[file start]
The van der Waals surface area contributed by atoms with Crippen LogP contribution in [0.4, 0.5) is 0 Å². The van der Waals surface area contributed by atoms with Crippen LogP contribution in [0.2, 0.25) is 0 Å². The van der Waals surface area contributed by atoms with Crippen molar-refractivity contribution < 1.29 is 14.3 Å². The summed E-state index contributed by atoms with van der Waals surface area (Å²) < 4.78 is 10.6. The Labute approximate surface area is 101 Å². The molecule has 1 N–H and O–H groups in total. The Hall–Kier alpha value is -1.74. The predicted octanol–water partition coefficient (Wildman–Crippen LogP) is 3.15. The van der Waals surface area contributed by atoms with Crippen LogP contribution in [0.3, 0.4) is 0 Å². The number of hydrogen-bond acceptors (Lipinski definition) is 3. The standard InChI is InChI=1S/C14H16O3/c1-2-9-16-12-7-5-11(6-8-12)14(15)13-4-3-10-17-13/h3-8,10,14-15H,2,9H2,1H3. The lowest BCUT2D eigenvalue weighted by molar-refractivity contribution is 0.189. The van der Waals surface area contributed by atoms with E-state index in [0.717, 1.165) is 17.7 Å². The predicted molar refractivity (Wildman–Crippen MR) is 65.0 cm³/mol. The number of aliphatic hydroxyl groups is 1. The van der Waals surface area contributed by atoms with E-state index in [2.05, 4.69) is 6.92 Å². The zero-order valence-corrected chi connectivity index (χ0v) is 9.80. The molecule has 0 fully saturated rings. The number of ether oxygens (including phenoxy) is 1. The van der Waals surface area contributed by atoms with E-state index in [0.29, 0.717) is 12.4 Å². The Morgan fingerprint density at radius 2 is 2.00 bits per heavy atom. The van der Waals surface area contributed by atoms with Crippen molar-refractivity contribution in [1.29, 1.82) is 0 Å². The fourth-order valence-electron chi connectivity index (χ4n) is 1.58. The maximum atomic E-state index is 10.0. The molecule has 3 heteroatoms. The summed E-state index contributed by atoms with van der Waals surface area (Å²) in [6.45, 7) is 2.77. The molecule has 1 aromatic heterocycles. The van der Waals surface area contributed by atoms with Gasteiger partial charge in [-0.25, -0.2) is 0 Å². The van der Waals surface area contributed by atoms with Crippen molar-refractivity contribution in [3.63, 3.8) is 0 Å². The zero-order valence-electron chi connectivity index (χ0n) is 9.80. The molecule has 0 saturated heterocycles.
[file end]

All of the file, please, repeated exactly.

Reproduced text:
The van der Waals surface area contributed by atoms with Crippen LogP contribution in [0.4, 0.5) is 0 Å². The van der Waals surface area contributed by atoms with Crippen LogP contribution in [0.2, 0.25) is 0 Å². The van der Waals surface area contributed by atoms with Crippen molar-refractivity contribution < 1.29 is 14.3 Å². The summed E-state index contributed by atoms with van der Waals surface area (Å²) < 4.78 is 10.6. The Labute approximate surface area is 101 Å². The molecule has 1 N–H and O–H groups in total. The Hall–Kier alpha value is -1.74. The predicted octanol–water partition coefficient (Wildman–Crippen LogP) is 3.15. The van der Waals surface area contributed by atoms with Crippen LogP contribution in [0.3, 0.4) is 0 Å². The number of hydrogen-bond acceptors (Lipinski definition) is 3. The standard InChI is InChI=1S/C14H16O3/c1-2-9-16-12-7-5-11(6-8-12)14(15)13-4-3-10-17-13/h3-8,10,14-15H,2,9H2,1H3. The lowest BCUT2D eigenvalue weighted by molar-refractivity contribution is 0.189. The van der Waals surface area contributed by atoms with E-state index in [0.717, 1.165) is 17.7 Å². The predicted molar refractivity (Wildman–Crippen MR) is 65.0 cm³/mol. The number of aliphatic hydroxyl groups is 1. The van der Waals surface area contributed by atoms with E-state index in [2.05, 4.69) is 6.92 Å². The zero-order valence-corrected chi connectivity index (χ0v) is 9.80. The molecule has 0 fully saturated rings. The number of ether oxygens (including phenoxy) is 1. The van der Waals surface area contributed by atoms with E-state index in [0.29, 0.717) is 12.4 Å². The Morgan fingerprint density at radius 2 is 2.00 bits per heavy atom. The van der Waals surface area contributed by atoms with Crippen molar-refractivity contribution in [1.29, 1.82) is 0 Å². The fourth-order valence-electron chi connectivity index (χ4n) is 1.58. The maximum atomic E-state index is 10.0. The molecule has 3 heteroatoms. The summed E-state index contributed by atoms with van der Waals surface area (Å²) in [6.45, 7) is 2.77. The molecule has 1 aromatic heterocycles. The van der Waals surface area contributed by atoms with Gasteiger partial charge in [-0.25, -0.2) is 0 Å². The van der Waals surface area contributed by atoms with Crippen molar-refractivity contribution in [3.63, 3.8) is 0 Å². The zero-order valence-electron chi connectivity index (χ0n) is 9.80. The molecule has 0 saturated heterocycles.